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The Depiction of Schizophrenia in Films

Clean, Shaven (1993): The Depiction of Schizophrenia on the Gold Screen

  • Juwairiya Hussain
  • Ibrahim Fatheen Abdul Sameeu

Due to the level of eccentricity involved with it among the general public, mental disorders have long since been a topic of popular culture. They have got found their way into books, classical and modern artworks, music, Television, and movies. Schizophrenia is one particular disorder; classical tales such as Edgar Allan Poe's The Tell-Tale Center (1843), and Oscar nominated videos such as A Beautiful Brain (2001) famously identified and depicted the lives of character types living with schizophrenia, but the authenticity of the depictions are debatable. The movie to be examined in this newspaper isn't as well-known as these works, but it has been lauded for the objectivity in its depiction of the disorder; this newspaper will review Clean, Shaven (1993).

Directed Lodge Kerrigan, Clean, Shaven depicts the life of Peter Winter (portrayed by Peter Greene) as he struggles to find his daughter after he is released from a mental establishment. Abstract and brilliant images and looks are shown throughout the movie, wanting to signify the delusions and hallucinations of someone suffering from schizophrenia. As well as the primary plot that involves Peter looking for his daughter, the movie also offers a secondary story involving the circumstance of the murdered child. This sub-plot performs the role of your red herring by looking to convince the viewers believe that Peter is the killer, adding to the amount of mistrust the audience already has towards the type. The secondary plot also introduces Jack McNally, the detective looking into the murder, as he convinces himself that Peter is indeed the killer and pursues him throughout the movie. After an extended search, Peter finally detects his daughter in the attention of a female who has used her as her own. They finally meet and he takes her to the beach where, thinking that he is killing another litttle lady, Peter is shot to fatality by Det. McNally.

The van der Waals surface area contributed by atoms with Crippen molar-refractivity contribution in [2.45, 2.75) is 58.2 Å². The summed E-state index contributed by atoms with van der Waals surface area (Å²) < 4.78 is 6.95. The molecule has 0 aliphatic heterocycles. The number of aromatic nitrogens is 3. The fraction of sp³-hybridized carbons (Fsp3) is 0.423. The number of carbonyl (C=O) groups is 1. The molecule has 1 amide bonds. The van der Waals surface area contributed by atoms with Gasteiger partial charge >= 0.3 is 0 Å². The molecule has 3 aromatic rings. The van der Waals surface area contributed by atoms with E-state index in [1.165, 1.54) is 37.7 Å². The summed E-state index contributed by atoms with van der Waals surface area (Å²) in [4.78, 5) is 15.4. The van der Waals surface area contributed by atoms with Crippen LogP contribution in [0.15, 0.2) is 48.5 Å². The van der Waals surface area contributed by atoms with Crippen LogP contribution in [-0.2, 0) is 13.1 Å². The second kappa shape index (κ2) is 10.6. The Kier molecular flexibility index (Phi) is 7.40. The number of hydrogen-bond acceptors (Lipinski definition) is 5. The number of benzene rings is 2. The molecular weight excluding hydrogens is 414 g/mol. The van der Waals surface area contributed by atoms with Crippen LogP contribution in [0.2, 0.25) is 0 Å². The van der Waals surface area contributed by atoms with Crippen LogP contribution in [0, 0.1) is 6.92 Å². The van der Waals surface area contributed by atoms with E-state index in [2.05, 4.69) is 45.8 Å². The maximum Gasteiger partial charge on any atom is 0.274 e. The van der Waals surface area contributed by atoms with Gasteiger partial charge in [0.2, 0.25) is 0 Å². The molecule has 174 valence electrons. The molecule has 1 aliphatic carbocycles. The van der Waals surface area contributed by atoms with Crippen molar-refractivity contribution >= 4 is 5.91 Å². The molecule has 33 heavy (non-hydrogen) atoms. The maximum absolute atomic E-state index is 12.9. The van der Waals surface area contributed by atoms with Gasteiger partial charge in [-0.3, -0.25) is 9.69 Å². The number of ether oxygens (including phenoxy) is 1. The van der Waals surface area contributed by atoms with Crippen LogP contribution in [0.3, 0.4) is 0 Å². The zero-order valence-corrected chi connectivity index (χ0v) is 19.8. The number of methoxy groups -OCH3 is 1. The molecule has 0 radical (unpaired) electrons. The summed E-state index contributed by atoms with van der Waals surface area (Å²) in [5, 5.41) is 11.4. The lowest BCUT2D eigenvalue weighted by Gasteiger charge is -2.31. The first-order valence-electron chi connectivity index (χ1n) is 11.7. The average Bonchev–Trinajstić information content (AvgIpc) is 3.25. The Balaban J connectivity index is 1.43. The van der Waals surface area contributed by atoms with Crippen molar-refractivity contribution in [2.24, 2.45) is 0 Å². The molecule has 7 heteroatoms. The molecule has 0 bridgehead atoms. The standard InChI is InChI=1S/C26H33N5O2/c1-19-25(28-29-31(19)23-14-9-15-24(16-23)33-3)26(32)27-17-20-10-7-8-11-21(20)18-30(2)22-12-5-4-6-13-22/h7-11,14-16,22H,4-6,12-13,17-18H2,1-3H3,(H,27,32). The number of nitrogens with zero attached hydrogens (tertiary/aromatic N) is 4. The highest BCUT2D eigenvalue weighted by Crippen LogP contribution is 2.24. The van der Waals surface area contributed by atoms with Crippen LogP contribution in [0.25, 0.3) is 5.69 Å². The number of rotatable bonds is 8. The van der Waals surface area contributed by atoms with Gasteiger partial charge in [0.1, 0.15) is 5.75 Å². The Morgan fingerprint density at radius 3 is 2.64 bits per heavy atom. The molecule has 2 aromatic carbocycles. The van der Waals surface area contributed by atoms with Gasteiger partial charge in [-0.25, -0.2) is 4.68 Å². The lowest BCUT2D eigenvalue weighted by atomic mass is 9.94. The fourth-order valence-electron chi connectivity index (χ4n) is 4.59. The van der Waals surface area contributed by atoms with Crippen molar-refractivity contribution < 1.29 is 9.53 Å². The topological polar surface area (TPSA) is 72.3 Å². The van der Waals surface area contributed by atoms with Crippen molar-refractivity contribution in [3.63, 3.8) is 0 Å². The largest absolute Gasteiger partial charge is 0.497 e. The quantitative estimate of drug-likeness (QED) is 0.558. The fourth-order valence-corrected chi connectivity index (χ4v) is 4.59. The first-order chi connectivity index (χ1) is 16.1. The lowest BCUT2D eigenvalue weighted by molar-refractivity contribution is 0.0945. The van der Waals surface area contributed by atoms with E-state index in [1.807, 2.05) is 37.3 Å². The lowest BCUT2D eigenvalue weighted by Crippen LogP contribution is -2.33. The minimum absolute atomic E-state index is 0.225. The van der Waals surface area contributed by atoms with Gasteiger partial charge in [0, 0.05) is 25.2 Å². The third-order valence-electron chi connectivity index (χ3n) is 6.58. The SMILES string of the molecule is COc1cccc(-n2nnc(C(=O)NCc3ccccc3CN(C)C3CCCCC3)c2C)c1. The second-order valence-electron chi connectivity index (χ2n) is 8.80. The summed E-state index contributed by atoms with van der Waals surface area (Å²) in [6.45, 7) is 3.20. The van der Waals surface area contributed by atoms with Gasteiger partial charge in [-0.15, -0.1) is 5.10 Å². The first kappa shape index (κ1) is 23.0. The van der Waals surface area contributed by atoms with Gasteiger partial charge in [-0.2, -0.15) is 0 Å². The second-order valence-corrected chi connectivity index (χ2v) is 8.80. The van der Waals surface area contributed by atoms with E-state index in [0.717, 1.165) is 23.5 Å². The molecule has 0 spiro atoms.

Throughout the movie Peter was been shown to be socially inept with a peculiar concern with mirrors, or any reflective surface, which he hides. The interpersonal withdrawal and the loneliness believed by individuals suffering from schizophrenia are depicted by the little use of dialogue in the movie.

Schizophrenia is a psychotic disorder where individuals' working becomes worse scheduled to abnormal motor unit functions, disturbed emotions and odd thinking. Schizophrenic individuals lose their touch with certainty and typically experience hallucinations and delusions. It is very likely that based on the DSM-IV conditions, Peter would've been diagnosed as a paranoid schizophrenic. DSM V categorizes five symptoms that happen to be required in order to diagnose a person for schizophrenia. (American Psychiatric Association [APA], 2013) They are really:

  1. Delusions
  2. Hallucinations
  3. Disorganized speech
  4. Grossly disorganized or catatonic behavior
  5. Negative symptoms

Two or more of the aforementioned must be there for a substantial timeframe during a one month period. From the two symptoms, at least one of them must be delusions, hallucinations, or disorganized speech. These symptoms must be there for at least six months. (APA, 2013)